“Any time you can reduce the friction and steps between the decision to buy and executing on the transaction represents a powerful shift for the consumer,” said John Bruno, VP of product management at
“Retailers struggle converting on mobile, but with Instagram owning payments — the mobile friction point — conversion will increase,” he told the E-Commerce Times.
Merchants will be able to integrate their current sales platforms or tools — Shopify, BigCommerce, ChannelAdvisor and CommerceHub — with Instagram Checkout.
Instagram reportedly is testing a sellers’ fee with the participants in the beta.
Social Media Profits
“The big problem with social media is, how do you monetize it?” said Michael Jude, program manager at Stratecast/Frost & Sullivan.
“The model that most of the social media companies have glommed onto is that data is valuable,” he told the E-Commerce Times. “Then they screw around with their subscribers, compromising their data, putting out very obscure privacy statements that nobody understands and everybody agrees to just so they can use the site. It’s a morass.”
One legitimate option “is to come up with a way to monetize that data without abusing it, ” Jude suggested. “That’s kinda what Instagram’s doing.”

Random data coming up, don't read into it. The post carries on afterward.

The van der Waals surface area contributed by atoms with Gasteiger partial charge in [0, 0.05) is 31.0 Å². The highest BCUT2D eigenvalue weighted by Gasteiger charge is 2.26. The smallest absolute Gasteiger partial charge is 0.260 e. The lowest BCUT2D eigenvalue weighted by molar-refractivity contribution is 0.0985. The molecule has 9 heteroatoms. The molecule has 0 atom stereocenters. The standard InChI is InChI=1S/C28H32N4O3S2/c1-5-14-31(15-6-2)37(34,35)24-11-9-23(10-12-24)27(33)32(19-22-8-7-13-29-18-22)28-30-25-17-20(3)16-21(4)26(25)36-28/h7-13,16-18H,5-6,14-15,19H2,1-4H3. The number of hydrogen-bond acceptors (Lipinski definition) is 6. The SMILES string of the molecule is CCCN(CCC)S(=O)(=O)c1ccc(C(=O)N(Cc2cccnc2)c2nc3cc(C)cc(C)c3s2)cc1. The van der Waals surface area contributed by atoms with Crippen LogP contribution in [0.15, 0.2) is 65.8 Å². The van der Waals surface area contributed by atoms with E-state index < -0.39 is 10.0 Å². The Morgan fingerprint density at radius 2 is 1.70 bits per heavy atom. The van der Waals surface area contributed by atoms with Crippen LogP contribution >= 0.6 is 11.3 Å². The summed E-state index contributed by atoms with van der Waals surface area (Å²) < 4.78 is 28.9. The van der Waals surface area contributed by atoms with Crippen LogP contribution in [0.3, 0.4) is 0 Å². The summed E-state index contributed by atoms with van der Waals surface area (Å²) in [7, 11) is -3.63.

Users “certainly don’t think of Instagram as an e-commerce product, and have already shown some discomfort whenever Instagram or Facebook blurs the line between influences and paid advertisements,” observed Scott Ings, VP of product at
Instagram Checkout “could be promising as an additional revenue source for Instagram, but there is also the risk of alienating users by causing the brand to be perceived as more commercial than social,” he told the E-Commerce Times.
Further, because customers don’t go to their websites, “it’s possible that brands will find that they are losing out on an opportunity to create longlasting awareness and loyalty,” Ings suggested.
Instagram Checkout may help parent company Facebook, which is facing tough times.
Senior executives have been fleeing Facebook. The company was
downgraded to hold by Needham & Co. on Monday. Antitrust regulators
have been breathing down its neck. Several senior high-tech executives
have issued public criticisms.
Instagram “has been largely insulated, as Facebook struggles with data and privacy issues,” noted Rebecca Wettemann, vice president of research at Nucleus Research.
“This gives Instagram a clearer path to monetization,” she told the E-Commerce Times.
For Instagram users rely on influencers to tell them what to buy, “integrated shopping reduces friction and accelerates purchases,” Wettemann said.
There’s a continuing exodus of users from Facebook, but that may not be quite as bad as it looks, because “some people leaving Facebook are flocking to Instagram,” Frost’s Jude pointed out.
Instagram has a better security model than Facebook, but “the dynamic is, the more security you have, the less money you make,” he said.
“I don’t see people using [Instagram] as their main source of e-commerce. It lacks the review features that customers value,” said Nucleus’ White.
“The dynamic for Instagram is instant gratification,
Jude said. “If you’re aiming at people familiar with technology and who are into instant gratification, what are the odds that they can afford to make these purchases?”